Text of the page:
Something else that I hear a lot about from people who are seeking therapy is that they don't feel genuinely connected to their partner. They are married or paired in a relationship, but they don't feel close to the other person. There was likely a time that they felt that way, but it feels like ages ago and they now feel untethered and lost. There is a sense of craving for intimacy, and without it there is a sense of loneliness. One of the worst feelings in the world is to be in a marriage or relationship and feel alone. There is a yearning to be understood, to be validated, to be paid attention to and to be heard. There is the desire for physical affection and intimacy which, when absent or infrequent, leaves that person feeling unloved, anxious, insecure, unattractive, or dismissed.
Psychologists who have studied romantic relationships have found that the first two years together are essentially a honeymoon period, where the excitement, passion, and desire to be with the other person is very strong and this makes it easy to be happy in the relationship and to feel close to the other person. After the two year mark, there has to be something else besides passion and sexual attraction to keep the relationship going. Friendship and laughter, enjoying each other's company and companionship are components that can contribute to sustaining the relationship, but it is also a matter of prioritizing the relationship, being able to compromise with the other person and above all, to be able to effectively communicate one's needs as well as to understand those of the partner.
It is probably obvious that there are so many real-life issues that can interfere with a couple being able to prioritize their relationship in order to maintain intimacy. Raising children is a huge factor. The time, energy, and resources that it takes to raise a child can put a strain on most relationships. Careers can also tax intimacy depending upon the amount of time and energy some individuals pour into them. Between work and children, many couples feel like two ships passing in the night. The ships were once moored to the same anchor but now they are slowly drifting apart. Not only that, but each ship is besieged by its own waves. The waves may come in the form of daily stress, mental illness, financial difficulties, burnout, life transitions, physical illness, and who can forget about the myriad worries about day to day minutiae like what's for dinner or who's going to pick up the kids from school. Not exactly conducive to romance!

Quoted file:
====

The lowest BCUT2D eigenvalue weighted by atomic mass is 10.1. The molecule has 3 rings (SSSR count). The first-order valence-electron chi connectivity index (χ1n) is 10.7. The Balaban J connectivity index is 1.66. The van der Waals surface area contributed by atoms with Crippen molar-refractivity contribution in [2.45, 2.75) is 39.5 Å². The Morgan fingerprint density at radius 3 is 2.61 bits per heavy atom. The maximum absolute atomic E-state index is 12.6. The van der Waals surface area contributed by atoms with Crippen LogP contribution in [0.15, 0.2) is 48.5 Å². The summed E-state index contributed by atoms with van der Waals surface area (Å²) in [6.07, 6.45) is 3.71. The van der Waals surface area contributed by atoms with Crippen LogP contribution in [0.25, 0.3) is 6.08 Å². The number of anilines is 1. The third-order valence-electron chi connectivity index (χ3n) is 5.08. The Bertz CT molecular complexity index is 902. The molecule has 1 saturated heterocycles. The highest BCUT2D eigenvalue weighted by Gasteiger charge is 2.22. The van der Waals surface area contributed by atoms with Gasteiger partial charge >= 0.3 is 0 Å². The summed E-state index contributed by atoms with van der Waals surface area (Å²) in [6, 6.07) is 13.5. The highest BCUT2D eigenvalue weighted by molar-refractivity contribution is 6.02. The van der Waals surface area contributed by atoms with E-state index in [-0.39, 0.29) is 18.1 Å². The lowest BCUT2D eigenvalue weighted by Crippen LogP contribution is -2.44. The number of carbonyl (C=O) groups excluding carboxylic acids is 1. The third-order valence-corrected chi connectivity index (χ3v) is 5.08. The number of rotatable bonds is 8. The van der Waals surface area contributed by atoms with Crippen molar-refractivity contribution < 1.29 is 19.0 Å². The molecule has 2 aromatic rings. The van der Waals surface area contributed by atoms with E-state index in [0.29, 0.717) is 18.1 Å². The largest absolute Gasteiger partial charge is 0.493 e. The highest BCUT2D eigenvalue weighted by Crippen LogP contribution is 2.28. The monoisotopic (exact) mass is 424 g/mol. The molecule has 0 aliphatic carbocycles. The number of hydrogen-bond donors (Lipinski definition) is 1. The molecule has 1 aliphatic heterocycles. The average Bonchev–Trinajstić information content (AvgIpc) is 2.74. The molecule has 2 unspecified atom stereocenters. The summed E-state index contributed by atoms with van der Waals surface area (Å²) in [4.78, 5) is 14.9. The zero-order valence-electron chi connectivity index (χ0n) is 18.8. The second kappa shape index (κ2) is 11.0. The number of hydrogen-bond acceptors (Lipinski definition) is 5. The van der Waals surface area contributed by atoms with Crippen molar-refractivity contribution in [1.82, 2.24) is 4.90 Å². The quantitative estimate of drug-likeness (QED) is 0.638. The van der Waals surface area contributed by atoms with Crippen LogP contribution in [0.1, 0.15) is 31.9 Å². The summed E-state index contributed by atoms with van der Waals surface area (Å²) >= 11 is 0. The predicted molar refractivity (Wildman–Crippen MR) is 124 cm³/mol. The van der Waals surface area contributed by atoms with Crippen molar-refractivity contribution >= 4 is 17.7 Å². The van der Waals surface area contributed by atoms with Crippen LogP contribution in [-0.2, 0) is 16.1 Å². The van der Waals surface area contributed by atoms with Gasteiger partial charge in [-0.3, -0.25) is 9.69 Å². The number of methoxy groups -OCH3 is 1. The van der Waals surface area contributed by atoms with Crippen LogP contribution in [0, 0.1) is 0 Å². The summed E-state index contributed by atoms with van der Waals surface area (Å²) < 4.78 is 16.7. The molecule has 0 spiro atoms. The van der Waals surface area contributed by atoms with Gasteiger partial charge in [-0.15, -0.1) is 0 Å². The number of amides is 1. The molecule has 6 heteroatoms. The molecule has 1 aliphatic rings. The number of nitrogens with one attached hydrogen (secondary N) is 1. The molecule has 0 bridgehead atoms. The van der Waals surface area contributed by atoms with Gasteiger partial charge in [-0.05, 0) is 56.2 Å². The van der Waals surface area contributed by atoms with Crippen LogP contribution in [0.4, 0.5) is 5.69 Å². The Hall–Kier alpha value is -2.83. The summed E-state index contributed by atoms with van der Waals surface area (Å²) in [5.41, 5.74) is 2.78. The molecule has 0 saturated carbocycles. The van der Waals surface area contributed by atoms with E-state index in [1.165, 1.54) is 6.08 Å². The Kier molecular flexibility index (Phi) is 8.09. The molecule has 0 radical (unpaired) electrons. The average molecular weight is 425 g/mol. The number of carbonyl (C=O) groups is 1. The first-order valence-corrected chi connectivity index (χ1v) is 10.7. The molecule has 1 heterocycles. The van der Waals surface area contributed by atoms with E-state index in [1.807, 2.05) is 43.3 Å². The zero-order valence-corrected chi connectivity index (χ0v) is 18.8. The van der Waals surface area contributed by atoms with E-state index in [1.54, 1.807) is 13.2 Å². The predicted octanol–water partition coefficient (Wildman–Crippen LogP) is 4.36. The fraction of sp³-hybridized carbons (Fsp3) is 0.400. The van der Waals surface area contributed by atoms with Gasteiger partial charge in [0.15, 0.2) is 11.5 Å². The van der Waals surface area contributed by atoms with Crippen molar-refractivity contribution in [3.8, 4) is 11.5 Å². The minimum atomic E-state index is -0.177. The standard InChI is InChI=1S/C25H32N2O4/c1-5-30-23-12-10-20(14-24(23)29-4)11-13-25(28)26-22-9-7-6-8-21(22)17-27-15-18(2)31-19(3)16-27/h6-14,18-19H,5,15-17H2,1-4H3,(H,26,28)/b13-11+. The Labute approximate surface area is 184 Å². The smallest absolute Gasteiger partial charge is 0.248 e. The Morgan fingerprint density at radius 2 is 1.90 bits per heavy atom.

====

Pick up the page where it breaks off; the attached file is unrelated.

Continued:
So how can authentic connection and desire be restored? One strategy that may be helpful (in addition to getting the babysitter, setting up date-night or a weekend getaway, etc.) is to slow down for a minute! Collect yourself, separate yourself in a peaceful place. Walk in nature and breathe in the air, listen to the birds sing and the wind whispering through the leaves. Watch the sunlight reflecting off the water. Put down your cell phone. Be alone. Seek quiet and mental clarity. Then, think about your partner and the qualities that you love about them. Think about the challenges that they have faced and have overcome or the challenges that they currently face in their own life. They have certainly had their own trials
and tribulations, their own traumas, their own triumphs. See them, and I do mean SEE them in your mind's eye, as the special and unique individual that they are in their own right. Laugh to yourself about the silly quirks that they have or even at the things that annoy you about them. But keep your heart open and your compassion high. Remember the love, remember the beauty of the moments that you've shared. Remember the painful experiences that somehow you both have been able to survive. And then, get back in your car and drive home and open the door. SEE.